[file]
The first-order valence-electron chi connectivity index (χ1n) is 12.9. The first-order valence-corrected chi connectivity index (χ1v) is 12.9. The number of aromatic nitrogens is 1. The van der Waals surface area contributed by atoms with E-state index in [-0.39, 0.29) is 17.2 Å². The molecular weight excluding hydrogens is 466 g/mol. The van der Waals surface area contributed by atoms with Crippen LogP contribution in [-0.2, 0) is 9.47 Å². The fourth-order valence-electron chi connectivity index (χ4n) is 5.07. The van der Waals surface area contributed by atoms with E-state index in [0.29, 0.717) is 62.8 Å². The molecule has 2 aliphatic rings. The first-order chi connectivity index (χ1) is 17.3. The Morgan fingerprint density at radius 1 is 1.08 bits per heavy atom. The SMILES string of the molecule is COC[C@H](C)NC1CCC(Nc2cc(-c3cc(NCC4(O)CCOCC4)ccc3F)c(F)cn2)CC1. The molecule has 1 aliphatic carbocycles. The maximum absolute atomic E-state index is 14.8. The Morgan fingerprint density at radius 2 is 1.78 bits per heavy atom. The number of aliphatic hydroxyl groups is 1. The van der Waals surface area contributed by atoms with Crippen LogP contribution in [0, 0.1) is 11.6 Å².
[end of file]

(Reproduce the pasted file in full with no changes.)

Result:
The first-order valence-electron chi connectivity index (χ1n) is 12.9. The first-order valence-corrected chi connectivity index (χ1v) is 12.9. The number of aromatic nitrogens is 1. The van der Waals surface area contributed by atoms with E-state index in [-0.39, 0.29) is 17.2 Å². The molecular weight excluding hydrogens is 466 g/mol. The van der Waals surface area contributed by atoms with Crippen LogP contribution in [-0.2, 0) is 9.47 Å². The fourth-order valence-electron chi connectivity index (χ4n) is 5.07. The van der Waals surface area contributed by atoms with E-state index in [0.29, 0.717) is 62.8 Å². The molecule has 2 aliphatic rings. The first-order chi connectivity index (χ1) is 17.3. The Morgan fingerprint density at radius 1 is 1.08 bits per heavy atom. The SMILES string of the molecule is COC[C@H](C)NC1CCC(Nc2cc(-c3cc(NCC4(O)CCOCC4)ccc3F)c(F)cn2)CC1. The molecule has 1 aliphatic carbocycles. The maximum absolute atomic E-state index is 14.8. The Morgan fingerprint density at radius 2 is 1.78 bits per heavy atom. The number of aliphatic hydroxyl groups is 1. The van der Waals surface area contributed by atoms with Crippen LogP contribution in [0, 0.1) is 11.6 Å².